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My Boyfriend Doesn’t Need A GPS Signal — Neither Does Yours

I’m a single gay man who has never been in a long term relationship, but if a reality star, real estate tycoon and noted scammer who hasn’t mastered to/too/two can be head of the United States government, I can suddenly become a relationship expert. Besides, isn’t it time we had a homosexual Steve Harvey? The only acceptable answers are hell no and fuck nah, but allow me to reclaim my time and serve this sermon all the same.

Recently, GQ published a short essay entitled “Location-Sharing Is Caring When You’re in a Relationship.” In it, writer Beca Grimm wrote about the virtues of using the GPS tracking app, Find My Friends, which allows one the opportunity to see the locations of contacts with their authorization. Her paean to oversharing was inspired by her only freshly figuring out that some folks – say her friends – might find tracking your boyfriend by way of your phone to be a bit “creepy.”

To her credit, Grimm outlines all of the reasons why location-sharing may not work for every couple and offers an explanation on why she and her boyfriend gave one another license to virtually stalk each other: “When my boyfriend and I decided to exchange locations we’d clocked several months in our long-term relationship. We considered the unique cocktail of my anxiety disorder and his frequent work trips and made the decision together.”

Grimm also doles out a few disclaimers such as: “Like almost everything in relationshipssex, for examplethere’s a healthy approach and an unhealthy approach to location-sharing.”

And: “We could all benefit from internalizing Fat Joe’s 2001 instructional anthem ‘What’s Luv? (feat. Ashanti and Ja Rule).’ In it, Ashanti spells out, ‘What’s love? / It’s about us, it’s about trust, babe.’”

This is not meant to insult Grimm, but her essay read as an attempt by someone looking to sanitize irrationality and repackage it in a way that makes it more serviceable to an audience naturally inclined to look at her life and look at her choices and say, “Girl, what the fuck?” She pays lip service to the concerns of her friends, and by extension, the public at large, but she is adamant about why location-sharing in a relationship is all the rage ‘round her way.

At the very least, it was someone with a specific set of circumstances using her story to promote methodology that may well indeed curb her poorer habits, but in the inverse, could inspire poor behavior in others.

While I certainly do not know what it is like to deal with whatever anxiety disorder she may be dealing with, she opened her essay with an anecdote that immediately rendered many of her justifications moot — for most people anyway. Grimm says she was at a bar with friends when someone asked her when her boyfriend was going to arrive. Instead of calling or texting her man, she turned on her app to find her man’s whereabouts. For Grimm, maybe it is much easier for her to turn on her app than risk her man being unreachable by phone or growing incredibly uncomfortable while waiting for him to return her text.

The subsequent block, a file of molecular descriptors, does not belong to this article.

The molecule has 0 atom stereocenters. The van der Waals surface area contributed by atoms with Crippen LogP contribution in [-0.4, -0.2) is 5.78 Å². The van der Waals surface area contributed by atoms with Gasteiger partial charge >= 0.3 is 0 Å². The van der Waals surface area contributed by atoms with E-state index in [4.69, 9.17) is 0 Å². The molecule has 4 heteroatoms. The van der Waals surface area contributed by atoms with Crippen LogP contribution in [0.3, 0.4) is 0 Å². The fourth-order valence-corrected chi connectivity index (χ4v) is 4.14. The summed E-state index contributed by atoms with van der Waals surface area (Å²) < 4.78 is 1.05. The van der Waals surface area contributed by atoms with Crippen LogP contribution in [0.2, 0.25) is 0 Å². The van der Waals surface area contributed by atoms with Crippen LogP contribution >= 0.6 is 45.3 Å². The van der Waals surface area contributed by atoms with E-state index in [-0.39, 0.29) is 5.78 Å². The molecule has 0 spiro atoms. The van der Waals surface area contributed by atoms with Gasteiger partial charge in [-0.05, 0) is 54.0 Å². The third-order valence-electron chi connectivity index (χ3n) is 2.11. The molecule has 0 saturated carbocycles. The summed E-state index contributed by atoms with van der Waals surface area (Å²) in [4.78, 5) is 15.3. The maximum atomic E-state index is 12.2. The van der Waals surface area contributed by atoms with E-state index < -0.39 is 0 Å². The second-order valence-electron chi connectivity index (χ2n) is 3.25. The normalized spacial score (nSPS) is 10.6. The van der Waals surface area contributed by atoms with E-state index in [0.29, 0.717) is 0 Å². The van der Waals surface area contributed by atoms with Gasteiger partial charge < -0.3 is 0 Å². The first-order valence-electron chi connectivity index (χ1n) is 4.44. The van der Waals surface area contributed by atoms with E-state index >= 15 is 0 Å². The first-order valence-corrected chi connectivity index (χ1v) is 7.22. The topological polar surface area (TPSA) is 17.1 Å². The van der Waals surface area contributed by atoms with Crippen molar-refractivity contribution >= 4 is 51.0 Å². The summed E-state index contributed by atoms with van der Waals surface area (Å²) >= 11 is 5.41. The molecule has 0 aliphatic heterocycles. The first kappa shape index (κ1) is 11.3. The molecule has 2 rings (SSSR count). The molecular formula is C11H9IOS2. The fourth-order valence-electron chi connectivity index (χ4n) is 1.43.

If that works better for their relationship, great, however, for most of us, that would seem grossly impatient and require a tall glass of chill.

Meanwhile, Grimm also argues: “For my relationship, location-sharing simply helps reduce boring-ass communication with my partner. When you feel a pocket buzz and see your beloved’s name bubble appear, it’s nice to retain hope the message may hold a saucy photoor at the very least, a sweet noteas opposed to an ETA demand. It’s nice.”

The mundanity Grimm condemns is part of the basic tenets of every human relationship — particularly a romantic one. Much like social media, an app like Find Your Friends can only offer but so much information. Reading someone’s Facebook statuses is not the same as hitting them up directly to say, “Hey. How are you?” Reading someone’s tweets does not mean you know every facet of their life, or for that matter, even that much about their life at all. The same goes for Instagram, Snapchat, Grindr, and certainly applies to an app in which an actual human being just appears as a dot on a map.

None of these things are the same as actually engaging someone on a direct, human level. To deprive one’s self of such simplicity is to deny one the little details that make human interactions so special – even if one doesn’t immediately think to view them as such. One’s person’s method of combating their anxiety disorder is a lot of other people’s hall pass into igniting their paranoia, control issues, and possessive behavior.

Let someone tell me that in order to remain in a relationship, I have to submit to an app that outlines my location at all times. I will go promptly go from Whitney Houston’s “Run To You” to Mariah Carey’s “Out My Face” in no time. I’d then turn on Future to prep for the return to single life.

As some others have noted, if location-sharing makes you happy, have at it. That said, while Grimm’s use of Find My Friends to keep tabs on her boo make her think of Ashanti, all I can hear right now is a seething Beyoncé gorgeously sneering, “Who the fuck do you think I is?”